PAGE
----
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On academic research, policy-relevance, real-world impact, and knowledge dissemination

I’m passionate about sharing my research (and I’m very passionate about my research as well), so whenever I see online discussions about the topic, I almost always jump on. Unfortunately, I have very little time to write right now about this topic, but the quote and subsequent conversation between Mark Carrigan, Javier Stanziola, Eleonora Belfiore and Tim McCormick all really hit the nail in the head.

Yes, disseminating knowledge itself doesn’t necessarily mean that our knowledge (and research) will have real-world impact. It does, however, open the possibility to probabilities that it can, in fact, have an impact. In my view, I would rather share my research with the world in hopes that it can then have an impact, than to keep my research findings jailed in a non-accessible, highly-jargon-laden book.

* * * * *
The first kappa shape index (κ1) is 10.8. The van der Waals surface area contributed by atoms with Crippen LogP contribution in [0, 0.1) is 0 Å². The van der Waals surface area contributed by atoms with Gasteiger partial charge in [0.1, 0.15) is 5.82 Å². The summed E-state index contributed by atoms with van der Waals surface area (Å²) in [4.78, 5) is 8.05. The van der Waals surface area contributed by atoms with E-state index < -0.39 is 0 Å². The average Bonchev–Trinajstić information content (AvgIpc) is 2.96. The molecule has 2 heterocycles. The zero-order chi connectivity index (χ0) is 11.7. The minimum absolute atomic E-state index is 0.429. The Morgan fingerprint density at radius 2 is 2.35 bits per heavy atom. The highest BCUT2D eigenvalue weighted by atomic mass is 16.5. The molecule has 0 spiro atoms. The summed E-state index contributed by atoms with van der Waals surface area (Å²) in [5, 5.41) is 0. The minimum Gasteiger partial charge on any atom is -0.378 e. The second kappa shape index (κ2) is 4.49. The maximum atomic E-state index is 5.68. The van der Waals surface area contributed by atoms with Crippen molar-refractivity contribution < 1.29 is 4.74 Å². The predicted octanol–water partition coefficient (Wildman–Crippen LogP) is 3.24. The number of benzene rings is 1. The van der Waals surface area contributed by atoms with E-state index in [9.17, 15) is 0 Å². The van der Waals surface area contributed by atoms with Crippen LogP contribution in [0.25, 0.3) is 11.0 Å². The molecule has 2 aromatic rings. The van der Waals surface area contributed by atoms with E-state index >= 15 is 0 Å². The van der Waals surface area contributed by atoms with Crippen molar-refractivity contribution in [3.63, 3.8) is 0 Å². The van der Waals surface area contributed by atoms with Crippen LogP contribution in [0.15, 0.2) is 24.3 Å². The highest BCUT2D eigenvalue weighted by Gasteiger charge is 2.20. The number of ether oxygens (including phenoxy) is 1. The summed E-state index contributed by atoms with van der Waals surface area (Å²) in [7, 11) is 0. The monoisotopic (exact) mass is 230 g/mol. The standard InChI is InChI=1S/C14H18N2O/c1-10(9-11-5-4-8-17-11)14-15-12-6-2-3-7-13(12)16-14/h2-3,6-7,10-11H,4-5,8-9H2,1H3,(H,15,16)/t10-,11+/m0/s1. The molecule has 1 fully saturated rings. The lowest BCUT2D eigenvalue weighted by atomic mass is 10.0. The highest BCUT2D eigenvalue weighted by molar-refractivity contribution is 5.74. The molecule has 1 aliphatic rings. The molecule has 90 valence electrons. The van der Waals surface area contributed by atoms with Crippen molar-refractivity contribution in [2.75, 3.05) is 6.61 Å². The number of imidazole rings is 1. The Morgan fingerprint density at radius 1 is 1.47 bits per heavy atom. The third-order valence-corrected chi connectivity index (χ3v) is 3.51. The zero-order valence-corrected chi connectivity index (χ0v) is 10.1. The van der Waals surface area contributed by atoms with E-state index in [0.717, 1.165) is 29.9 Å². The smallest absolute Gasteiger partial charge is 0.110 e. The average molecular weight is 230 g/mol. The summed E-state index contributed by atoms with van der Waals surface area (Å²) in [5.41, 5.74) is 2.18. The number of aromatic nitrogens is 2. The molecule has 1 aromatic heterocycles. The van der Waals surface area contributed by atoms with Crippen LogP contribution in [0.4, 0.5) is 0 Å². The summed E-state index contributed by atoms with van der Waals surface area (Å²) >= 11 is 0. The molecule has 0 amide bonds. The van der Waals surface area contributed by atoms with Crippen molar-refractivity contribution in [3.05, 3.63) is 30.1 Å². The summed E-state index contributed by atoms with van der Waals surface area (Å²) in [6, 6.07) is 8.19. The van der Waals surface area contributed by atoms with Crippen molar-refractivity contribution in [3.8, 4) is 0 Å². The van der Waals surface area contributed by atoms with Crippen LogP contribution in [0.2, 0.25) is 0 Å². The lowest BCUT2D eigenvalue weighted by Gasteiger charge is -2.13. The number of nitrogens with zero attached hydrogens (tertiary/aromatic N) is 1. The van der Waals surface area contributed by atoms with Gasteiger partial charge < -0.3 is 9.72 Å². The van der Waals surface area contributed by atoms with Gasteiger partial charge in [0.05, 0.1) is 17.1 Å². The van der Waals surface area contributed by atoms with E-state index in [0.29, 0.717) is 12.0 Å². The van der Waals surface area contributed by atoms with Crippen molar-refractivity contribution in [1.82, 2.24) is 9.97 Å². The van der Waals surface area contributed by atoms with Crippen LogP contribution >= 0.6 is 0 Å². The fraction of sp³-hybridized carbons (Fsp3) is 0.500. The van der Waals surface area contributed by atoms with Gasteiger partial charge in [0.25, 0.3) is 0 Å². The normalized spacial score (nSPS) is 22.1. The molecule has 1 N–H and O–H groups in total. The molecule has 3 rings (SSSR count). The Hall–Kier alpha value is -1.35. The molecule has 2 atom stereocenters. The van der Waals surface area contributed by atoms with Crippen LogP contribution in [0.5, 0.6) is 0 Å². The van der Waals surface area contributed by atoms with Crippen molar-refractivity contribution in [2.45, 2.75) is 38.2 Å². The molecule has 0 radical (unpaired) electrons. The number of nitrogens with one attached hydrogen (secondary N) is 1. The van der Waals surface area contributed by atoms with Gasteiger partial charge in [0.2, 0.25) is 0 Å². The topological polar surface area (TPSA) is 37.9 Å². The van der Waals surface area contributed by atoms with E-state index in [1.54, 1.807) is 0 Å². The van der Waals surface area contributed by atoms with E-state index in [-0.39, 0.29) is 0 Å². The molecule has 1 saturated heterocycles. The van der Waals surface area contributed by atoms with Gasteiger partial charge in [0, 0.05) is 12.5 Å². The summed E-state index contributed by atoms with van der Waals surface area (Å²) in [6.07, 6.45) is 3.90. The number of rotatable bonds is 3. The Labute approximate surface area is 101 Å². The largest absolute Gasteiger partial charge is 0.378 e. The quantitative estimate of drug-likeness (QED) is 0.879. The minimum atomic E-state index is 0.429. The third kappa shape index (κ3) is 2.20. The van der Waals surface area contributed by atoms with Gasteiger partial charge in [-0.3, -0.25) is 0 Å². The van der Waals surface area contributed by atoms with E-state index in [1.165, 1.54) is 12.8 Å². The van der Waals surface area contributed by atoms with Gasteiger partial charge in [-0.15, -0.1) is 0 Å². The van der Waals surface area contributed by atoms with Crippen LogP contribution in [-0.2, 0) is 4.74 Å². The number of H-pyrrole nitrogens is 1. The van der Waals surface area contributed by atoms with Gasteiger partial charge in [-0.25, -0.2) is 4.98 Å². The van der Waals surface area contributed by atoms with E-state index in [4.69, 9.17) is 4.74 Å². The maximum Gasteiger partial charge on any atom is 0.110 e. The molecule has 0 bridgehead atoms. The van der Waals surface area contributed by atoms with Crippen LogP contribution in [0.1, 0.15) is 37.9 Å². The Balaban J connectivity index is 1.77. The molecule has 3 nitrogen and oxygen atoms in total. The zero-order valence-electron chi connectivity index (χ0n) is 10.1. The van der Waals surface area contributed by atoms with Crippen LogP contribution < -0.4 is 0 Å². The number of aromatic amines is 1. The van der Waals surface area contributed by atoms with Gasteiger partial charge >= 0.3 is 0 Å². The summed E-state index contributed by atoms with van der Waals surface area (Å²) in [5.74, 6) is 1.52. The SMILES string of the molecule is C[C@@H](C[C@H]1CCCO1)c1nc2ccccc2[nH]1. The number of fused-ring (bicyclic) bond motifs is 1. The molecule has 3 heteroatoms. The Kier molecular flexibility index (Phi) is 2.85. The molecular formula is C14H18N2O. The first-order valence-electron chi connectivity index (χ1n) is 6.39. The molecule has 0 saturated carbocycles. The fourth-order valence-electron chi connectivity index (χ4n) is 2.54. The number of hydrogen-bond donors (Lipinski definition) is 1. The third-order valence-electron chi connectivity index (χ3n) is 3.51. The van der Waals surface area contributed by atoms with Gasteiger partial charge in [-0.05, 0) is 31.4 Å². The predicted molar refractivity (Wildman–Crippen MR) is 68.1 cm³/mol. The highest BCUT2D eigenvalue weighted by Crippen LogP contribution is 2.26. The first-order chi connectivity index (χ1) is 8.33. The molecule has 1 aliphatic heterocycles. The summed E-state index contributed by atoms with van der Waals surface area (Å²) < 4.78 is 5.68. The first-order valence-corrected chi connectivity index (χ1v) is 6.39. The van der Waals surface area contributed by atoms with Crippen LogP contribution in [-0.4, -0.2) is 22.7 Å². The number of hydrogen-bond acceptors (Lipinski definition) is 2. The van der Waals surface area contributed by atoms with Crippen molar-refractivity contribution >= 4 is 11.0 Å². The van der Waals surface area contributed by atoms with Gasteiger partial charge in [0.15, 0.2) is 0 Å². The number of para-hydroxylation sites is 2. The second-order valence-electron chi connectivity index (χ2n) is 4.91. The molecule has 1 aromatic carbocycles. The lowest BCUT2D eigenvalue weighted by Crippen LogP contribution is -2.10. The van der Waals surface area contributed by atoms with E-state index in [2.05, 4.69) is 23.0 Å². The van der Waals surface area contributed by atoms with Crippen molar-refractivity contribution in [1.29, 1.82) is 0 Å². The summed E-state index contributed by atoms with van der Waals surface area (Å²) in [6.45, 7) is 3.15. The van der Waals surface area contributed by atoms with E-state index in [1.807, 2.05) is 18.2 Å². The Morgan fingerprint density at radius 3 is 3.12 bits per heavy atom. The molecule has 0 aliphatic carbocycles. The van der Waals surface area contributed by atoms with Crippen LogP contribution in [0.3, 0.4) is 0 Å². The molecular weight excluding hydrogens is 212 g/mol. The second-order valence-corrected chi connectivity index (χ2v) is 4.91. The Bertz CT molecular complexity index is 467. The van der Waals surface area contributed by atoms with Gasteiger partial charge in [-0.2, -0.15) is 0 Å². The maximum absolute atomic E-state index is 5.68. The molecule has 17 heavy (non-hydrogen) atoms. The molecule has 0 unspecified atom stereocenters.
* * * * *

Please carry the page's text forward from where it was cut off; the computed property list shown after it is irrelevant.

My PhD advisor always told me he wanted me to conduct empirically-sound, methodologically-rigorous, theoretically-grounded, policy-relevant research. That’s the kind of work I strive for my own students to conduct. That is why I am on Twitter, on Facebook, on Pinterest. I use social media to be a bit more of a public intellectual. I couldn’t care less to have my research locked away, I want my work to be used to improve environmental conditions worldwide.

These are just very brief, drafty musings that I just carved in 10 minutes, but do feel free to chime in on the comments section.

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